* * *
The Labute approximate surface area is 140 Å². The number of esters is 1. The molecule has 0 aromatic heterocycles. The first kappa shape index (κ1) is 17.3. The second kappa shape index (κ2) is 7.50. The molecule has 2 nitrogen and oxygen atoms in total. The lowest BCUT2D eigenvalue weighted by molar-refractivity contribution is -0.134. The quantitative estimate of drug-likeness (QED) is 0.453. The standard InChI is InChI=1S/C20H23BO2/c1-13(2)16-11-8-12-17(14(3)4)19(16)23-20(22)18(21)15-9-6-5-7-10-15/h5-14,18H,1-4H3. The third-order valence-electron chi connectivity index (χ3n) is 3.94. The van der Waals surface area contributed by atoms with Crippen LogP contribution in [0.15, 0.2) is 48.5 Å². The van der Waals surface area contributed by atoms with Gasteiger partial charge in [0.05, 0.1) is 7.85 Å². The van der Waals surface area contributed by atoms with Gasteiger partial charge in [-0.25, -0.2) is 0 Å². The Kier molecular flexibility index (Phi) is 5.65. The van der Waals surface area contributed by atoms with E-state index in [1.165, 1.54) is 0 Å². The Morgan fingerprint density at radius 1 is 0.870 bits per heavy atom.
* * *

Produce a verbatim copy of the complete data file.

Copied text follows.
The Labute approximate surface area is 140 Å². The number of esters is 1. The molecule has 0 aromatic heterocycles. The first kappa shape index (κ1) is 17.3. The second kappa shape index (κ2) is 7.50. The molecule has 2 nitrogen and oxygen atoms in total. The lowest BCUT2D eigenvalue weighted by molar-refractivity contribution is -0.134. The quantitative estimate of drug-likeness (QED) is 0.453. The standard InChI is InChI=1S/C20H23BO2/c1-13(2)16-11-8-12-17(14(3)4)19(16)23-20(22)18(21)15-9-6-5-7-10-15/h5-14,18H,1-4H3. The third-order valence-electron chi connectivity index (χ3n) is 3.94. The van der Waals surface area contributed by atoms with Crippen LogP contribution in [0.15, 0.2) is 48.5 Å². The van der Waals surface area contributed by atoms with Gasteiger partial charge in [0.05, 0.1) is 7.85 Å². The van der Waals surface area contributed by atoms with Gasteiger partial charge in [-0.25, -0.2) is 0 Å². The Kier molecular flexibility index (Phi) is 5.65. The van der Waals surface area contributed by atoms with E-state index in [1.165, 1.54) is 0 Å². The Morgan fingerprint density at radius 1 is 0.870 bits per heavy atom.